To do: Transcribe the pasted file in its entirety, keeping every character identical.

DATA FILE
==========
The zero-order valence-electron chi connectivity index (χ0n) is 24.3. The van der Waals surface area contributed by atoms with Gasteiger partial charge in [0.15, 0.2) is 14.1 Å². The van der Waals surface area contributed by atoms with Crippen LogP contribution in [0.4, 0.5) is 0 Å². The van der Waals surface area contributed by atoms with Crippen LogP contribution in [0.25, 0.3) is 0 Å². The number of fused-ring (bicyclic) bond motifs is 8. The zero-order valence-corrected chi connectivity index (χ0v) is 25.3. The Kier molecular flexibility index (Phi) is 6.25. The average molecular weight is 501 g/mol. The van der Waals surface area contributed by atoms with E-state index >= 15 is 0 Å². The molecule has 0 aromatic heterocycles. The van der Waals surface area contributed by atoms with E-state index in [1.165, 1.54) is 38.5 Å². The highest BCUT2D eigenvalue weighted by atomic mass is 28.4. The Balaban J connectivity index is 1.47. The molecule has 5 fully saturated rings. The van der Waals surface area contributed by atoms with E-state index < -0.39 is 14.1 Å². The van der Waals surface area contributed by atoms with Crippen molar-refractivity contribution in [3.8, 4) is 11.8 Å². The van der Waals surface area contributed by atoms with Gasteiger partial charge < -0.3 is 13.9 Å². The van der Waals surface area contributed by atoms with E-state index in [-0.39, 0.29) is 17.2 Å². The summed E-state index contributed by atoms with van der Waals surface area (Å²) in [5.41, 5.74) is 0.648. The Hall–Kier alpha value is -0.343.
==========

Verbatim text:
The zero-order valence-electron chi connectivity index (χ0n) is 24.3. The van der Waals surface area contributed by atoms with Gasteiger partial charge in [0.15, 0.2) is 14.1 Å². The van der Waals surface area contributed by atoms with Crippen LogP contribution in [0.4, 0.5) is 0 Å². The van der Waals surface area contributed by atoms with Crippen LogP contribution in [0.25, 0.3) is 0 Å². The number of fused-ring (bicyclic) bond motifs is 8. The zero-order valence-corrected chi connectivity index (χ0v) is 25.3. The Kier molecular flexibility index (Phi) is 6.25. The average molecular weight is 501 g/mol. The van der Waals surface area contributed by atoms with E-state index >= 15 is 0 Å². The molecule has 0 aromatic heterocycles. The van der Waals surface area contributed by atoms with E-state index in [1.165, 1.54) is 38.5 Å². The highest BCUT2D eigenvalue weighted by atomic mass is 28.4. The Balaban J connectivity index is 1.47. The molecule has 5 fully saturated rings. The van der Waals surface area contributed by atoms with E-state index < -0.39 is 14.1 Å². The van der Waals surface area contributed by atoms with Crippen molar-refractivity contribution in [3.8, 4) is 11.8 Å². The van der Waals surface area contributed by atoms with Gasteiger partial charge < -0.3 is 13.9 Å². The van der Waals surface area contributed by atoms with E-state index in [-0.39, 0.29) is 17.2 Å². The summed E-state index contributed by atoms with van der Waals surface area (Å²) in [5.41, 5.74) is 0.648. The Hall–Kier alpha value is -0.343.